Today on the site, Robert Loss writes about the work of Bianca Stone, and poetry comics in general.
In the past three years, discussions about poem comics have sprung up at The Comics Journal, the comics blog The Hooded Utilitarian, Comics Forum, Poetry magazine and The Atlantic. Taken as a kind of critical chapbook, these articles and interviews point to the growing awareness of poem comics as an art form (if also to recurring issues of cultural turf and the challenges of definition and terminology). They also expose a lack of critical engagement with specific works like Bianca Stone’s I Want to Open the Mouth God Gave You Beautiful Mutant, Warren Craghead’s “A Flame Expelled,” and Derik Badman’s series MadInkBeard. We haven’t been paying enough critical attention to poem comics.
Why? If “the language of comics criticism is still young and scrawny,” as Douglas Wolk has written, then comics scholars have been bulking up in a number of ways, but our general regimen is the narrative. This emphasis may owe to comics studies’ emergence from the fields of English and film studies, both of which are highly invested in narrative; the terminology of film has been useful if inadequate in describing how comics work. And then there’s semiotics. Since the publication of Will Eisner’s Comics and Sequential Art and Scott McCloud’s Understanding Comics, greater attention has been paid by cartoonists, critics, and scholars to the formal dissection of comics, a venture wrapped into the larger expedition that is the burgeoning discipline of comics studies. The influential work of Thierry Groensteen in The System of Comics and, recently, Narration and Comics, has truly pushed formalist comics studies into the realm of semiotics, which has helped to reestablish the importance of the image. This is seen as a corrective to the past emphasis on comics as literature, which I’m not sure is entirely fair, but that seems to be the thrust of things. Oddly, though, this work in semiotics has focused almost exclusively on narrative comics. Most comics are narratives, but then again, we used to say that most visual art was either painting, sculpture, or architecture. If we’re going to define what comics are, then we have to account for non-narrative work. Poem comics are comics.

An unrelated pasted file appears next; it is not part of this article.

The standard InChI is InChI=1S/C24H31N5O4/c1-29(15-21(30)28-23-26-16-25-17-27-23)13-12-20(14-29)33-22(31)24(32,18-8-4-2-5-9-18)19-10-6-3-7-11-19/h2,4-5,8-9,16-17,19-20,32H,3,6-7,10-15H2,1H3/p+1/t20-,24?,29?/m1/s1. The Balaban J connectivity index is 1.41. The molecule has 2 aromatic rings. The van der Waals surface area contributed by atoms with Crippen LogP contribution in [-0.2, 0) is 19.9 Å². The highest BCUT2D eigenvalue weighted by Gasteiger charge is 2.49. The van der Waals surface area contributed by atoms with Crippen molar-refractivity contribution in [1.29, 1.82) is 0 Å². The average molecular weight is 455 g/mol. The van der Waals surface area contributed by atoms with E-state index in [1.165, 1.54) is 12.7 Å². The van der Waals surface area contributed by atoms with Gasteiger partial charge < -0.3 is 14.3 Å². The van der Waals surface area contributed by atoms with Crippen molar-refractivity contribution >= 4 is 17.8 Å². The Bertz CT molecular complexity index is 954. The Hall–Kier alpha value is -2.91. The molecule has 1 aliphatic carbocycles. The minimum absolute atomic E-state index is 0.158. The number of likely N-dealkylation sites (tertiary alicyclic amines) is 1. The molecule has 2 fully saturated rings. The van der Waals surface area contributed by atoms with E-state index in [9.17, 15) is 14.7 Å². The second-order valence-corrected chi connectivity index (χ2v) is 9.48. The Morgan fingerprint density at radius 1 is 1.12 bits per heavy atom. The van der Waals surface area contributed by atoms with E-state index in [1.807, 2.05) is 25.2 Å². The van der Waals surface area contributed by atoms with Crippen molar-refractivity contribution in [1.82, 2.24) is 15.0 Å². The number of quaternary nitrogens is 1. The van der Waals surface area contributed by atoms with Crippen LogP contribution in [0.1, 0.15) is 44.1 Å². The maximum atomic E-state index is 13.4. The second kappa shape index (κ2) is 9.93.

Meanwhile, elsewhere, I got locked out of the server somehow last week, so a lot links got built up…
—Yoshihiro Tatsumi. The legendary cartoonist and gekiga pioneer Yoshihiro Tatsumi has passed away at the age of 79. Paul Gravett was the first to report this in English, as far as I can tell. We will have more soon.
—News. The shortlists for the Slate/CCS Cartoonist Studio Prize have been announced.
The National Cartoonists Society has announced the Reuben Award nominees: Roz Chast, Stephan Pastis, and Hilary Price.
Nilah McGruder has won the first annual Dwayne McDuffie Award for Diversity. Hero Complex has more on that.
The L.A. Times Book Prize finalists have been announced.
—Reviews & Commentary. Tom Spurgeon seems to have gotten energized by his recent move to Ohio. I always enjoy it when he’s on a roll. Here he is on recent moves at DC and reviewing RL Crabb’s Scablands.
Zainab Akhtar lists ten under-appreciated female cartoonists.
Christopher Stigliano catches up with recent Steve Ditko.
Johannah King-Slutzky reviews Bitch Planet.
Liza Donnelly writes about a cancelled cartoonist’s symposium in France, and being a cartoonist in a post-Charlie Hebdo-attacks world.
Christopher Caldwell appreciates Calvin & Hobbes for the Wall Street Journal.
Whit Taylor shares what she’s learned by making autobiographical comics.
—Interviews & Profiles. Timothy Shenk interviews Wonder Woman scholar Jill Lepore for Dissent, about her Wonder Woman book and about more general feminist topics.
Comics Alternative has a nice, long talk with the always funny Joe Ollmann.
At the Toronto Globe & Mail, Alexandra Molotkow has a short profile of Wendy creator Walter Scott.
Spurgeon again, talking to Tom Neely and Keenan Marshall Keller.
—Misc. Kelly Thompson at Comics Should Be Good is attempting to list every woman involved in the comics field, and requests readers’ help. The same site is also running a poll on the top fifty female cartoonists and comics writers of all time. It might be nice if artists like Shary Flenniken, Lynda Barry, Phoebe Gloeckner, Julie Doucet, etc. got on that list somewhere (superhero stuff is sure to dominate), so vote for whomever you appreciate if you feel inclined.
A Case for Pencils is a newish site, devoted to the tools and materials used by various cartoonists.
D&Q has a preview of some new Joe Matt work which will be in their upcoming anniversary book. I sometimes wonder how Peepshow would have been received if it had debuted in the Tumblr era.
—Not Comics. At NYRB, Robert Storr writes about every art cartoonist’s favorite painter, Philip Guston.